GAA president Liam O’Neill refused to be drawn into a war of words over hard-hitting criticism from Kilkenny of new sideline regulations and restrictions introduced by the association earlier this year.
On Monday, Kilkenny selector Martin Fogarty slammed the regulations in a strongly worded statement in the Irish Examiner and claimed that Mr O’Neill “appears to be sticking in the boot at every opportunity and finding problems where there are none. His recent outburst against managers is outrageous. His comparisons to rugby and other games make no sense. Hurling is a unique game. Rugby is much better viewed on TV so it suits managers to have laptops and there is no switching or moving of players. I say leave things alone, stop trying to fix things that are not broken”.
O’Neill did briefly, albeit obliquely, refer to the criticisms in his speech at yesterday’s launch of the Allianz Hurling League remarking that “while Kilkenny aren’t present [for the launch], they still leave a considerable mark, on and off the field.”
However, Fogarty’s stance was backed by Dublin boss Anthony Daly, who voiced criticism of a rule that restricts those on the sideline to five, including in hurling the two hurley-carriers who must now also act as the water-boys. Allowances have to be made for that single major difference between hurling and Gaelic football, says Daly.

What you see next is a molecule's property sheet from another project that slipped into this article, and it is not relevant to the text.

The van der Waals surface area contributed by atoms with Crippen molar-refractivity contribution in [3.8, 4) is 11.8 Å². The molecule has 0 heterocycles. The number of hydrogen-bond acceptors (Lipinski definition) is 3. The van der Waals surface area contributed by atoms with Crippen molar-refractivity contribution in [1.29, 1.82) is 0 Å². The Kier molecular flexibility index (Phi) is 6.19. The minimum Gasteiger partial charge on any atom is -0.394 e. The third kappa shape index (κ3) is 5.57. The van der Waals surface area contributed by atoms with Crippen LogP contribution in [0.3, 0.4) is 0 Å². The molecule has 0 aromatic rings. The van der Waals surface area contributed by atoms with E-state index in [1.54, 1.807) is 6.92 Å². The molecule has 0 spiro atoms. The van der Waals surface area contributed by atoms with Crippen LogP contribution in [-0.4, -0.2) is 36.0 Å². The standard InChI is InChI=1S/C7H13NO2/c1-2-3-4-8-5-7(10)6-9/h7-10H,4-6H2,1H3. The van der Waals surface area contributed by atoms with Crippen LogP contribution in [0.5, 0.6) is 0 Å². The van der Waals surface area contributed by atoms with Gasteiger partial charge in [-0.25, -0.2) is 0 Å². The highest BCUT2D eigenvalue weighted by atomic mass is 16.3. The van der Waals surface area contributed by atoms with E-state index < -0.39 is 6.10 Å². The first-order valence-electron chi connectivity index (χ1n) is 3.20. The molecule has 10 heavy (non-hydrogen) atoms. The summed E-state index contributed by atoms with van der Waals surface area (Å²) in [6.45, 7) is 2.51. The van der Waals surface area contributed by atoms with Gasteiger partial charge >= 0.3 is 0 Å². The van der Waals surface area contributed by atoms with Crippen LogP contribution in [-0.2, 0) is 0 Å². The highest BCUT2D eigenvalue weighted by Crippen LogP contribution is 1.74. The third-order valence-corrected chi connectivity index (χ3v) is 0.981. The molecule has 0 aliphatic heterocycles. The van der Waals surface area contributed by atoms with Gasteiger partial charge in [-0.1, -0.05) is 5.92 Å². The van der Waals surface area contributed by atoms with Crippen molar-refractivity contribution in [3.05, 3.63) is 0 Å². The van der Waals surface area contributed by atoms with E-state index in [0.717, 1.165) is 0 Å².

“I read what everybody read over the last couple of days. How is a hurley lad expected to be able to control 40 hurleys and also do water? It’s mad. I didn’t think there was too much wrong with things the way they were at this level. If it’s there to stay you just have to go get used to the bloody yoke in your ear, which I don’t like, to tell the truth. It’s all very fine if everything is on out here [Croke Park] where it’s all state of the art but is it going to be practical in every ground?
“I didn’t think there was too much wrong. I don’t know why we tinker with it for the sake of tinkering. We seem to be always looking for something in the winter time to change rules, and football and hurling always seem to get painted together. I don’t mean ‘painted’ in any negative way towards football, I love my football. If a rule comes in for one code it has to come in for the two codes and, obviously, the hurleys is a completely different factor. The two water guys in football are just on water whereas the two water guys in hurling have to watch hurleys and [dispense water]”
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